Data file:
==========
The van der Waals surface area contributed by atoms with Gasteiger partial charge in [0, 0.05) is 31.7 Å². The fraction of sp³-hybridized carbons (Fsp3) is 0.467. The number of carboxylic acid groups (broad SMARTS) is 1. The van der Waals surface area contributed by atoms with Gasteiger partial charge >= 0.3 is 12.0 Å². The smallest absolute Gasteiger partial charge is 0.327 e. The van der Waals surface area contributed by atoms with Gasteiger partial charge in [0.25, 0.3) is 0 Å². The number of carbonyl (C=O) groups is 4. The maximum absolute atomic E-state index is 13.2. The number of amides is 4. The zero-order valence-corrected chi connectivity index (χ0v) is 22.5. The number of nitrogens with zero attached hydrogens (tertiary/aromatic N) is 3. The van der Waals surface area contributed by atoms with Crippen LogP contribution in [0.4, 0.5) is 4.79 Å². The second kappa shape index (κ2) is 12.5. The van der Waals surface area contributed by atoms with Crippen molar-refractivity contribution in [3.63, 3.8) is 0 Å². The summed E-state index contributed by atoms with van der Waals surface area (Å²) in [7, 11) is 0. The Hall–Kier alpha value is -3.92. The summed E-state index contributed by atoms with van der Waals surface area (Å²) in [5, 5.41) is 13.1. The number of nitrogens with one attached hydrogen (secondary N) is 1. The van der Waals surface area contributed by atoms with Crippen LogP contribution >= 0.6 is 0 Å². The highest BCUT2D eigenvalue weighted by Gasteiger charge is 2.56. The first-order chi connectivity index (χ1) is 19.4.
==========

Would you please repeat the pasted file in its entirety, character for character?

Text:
The van der Waals surface area contributed by atoms with Gasteiger partial charge in [0, 0.05) is 31.7 Å². The fraction of sp³-hybridized carbons (Fsp3) is 0.467. The number of carboxylic acid groups (broad SMARTS) is 1. The van der Waals surface area contributed by atoms with Gasteiger partial charge >= 0.3 is 12.0 Å². The smallest absolute Gasteiger partial charge is 0.327 e. The van der Waals surface area contributed by atoms with Gasteiger partial charge in [0.25, 0.3) is 0 Å². The number of carbonyl (C=O) groups is 4. The maximum absolute atomic E-state index is 13.2. The number of amides is 4. The zero-order valence-corrected chi connectivity index (χ0v) is 22.5. The number of nitrogens with zero attached hydrogens (tertiary/aromatic N) is 3. The van der Waals surface area contributed by atoms with Crippen LogP contribution in [0.4, 0.5) is 4.79 Å². The second kappa shape index (κ2) is 12.5. The van der Waals surface area contributed by atoms with Crippen molar-refractivity contribution in [3.63, 3.8) is 0 Å². The summed E-state index contributed by atoms with van der Waals surface area (Å²) in [7, 11) is 0. The Hall–Kier alpha value is -3.92. The summed E-state index contributed by atoms with van der Waals surface area (Å²) in [5, 5.41) is 13.1. The number of nitrogens with one attached hydrogen (secondary N) is 1. The van der Waals surface area contributed by atoms with Crippen LogP contribution >= 0.6 is 0 Å². The highest BCUT2D eigenvalue weighted by Gasteiger charge is 2.56. The first-order chi connectivity index (χ1) is 19.4.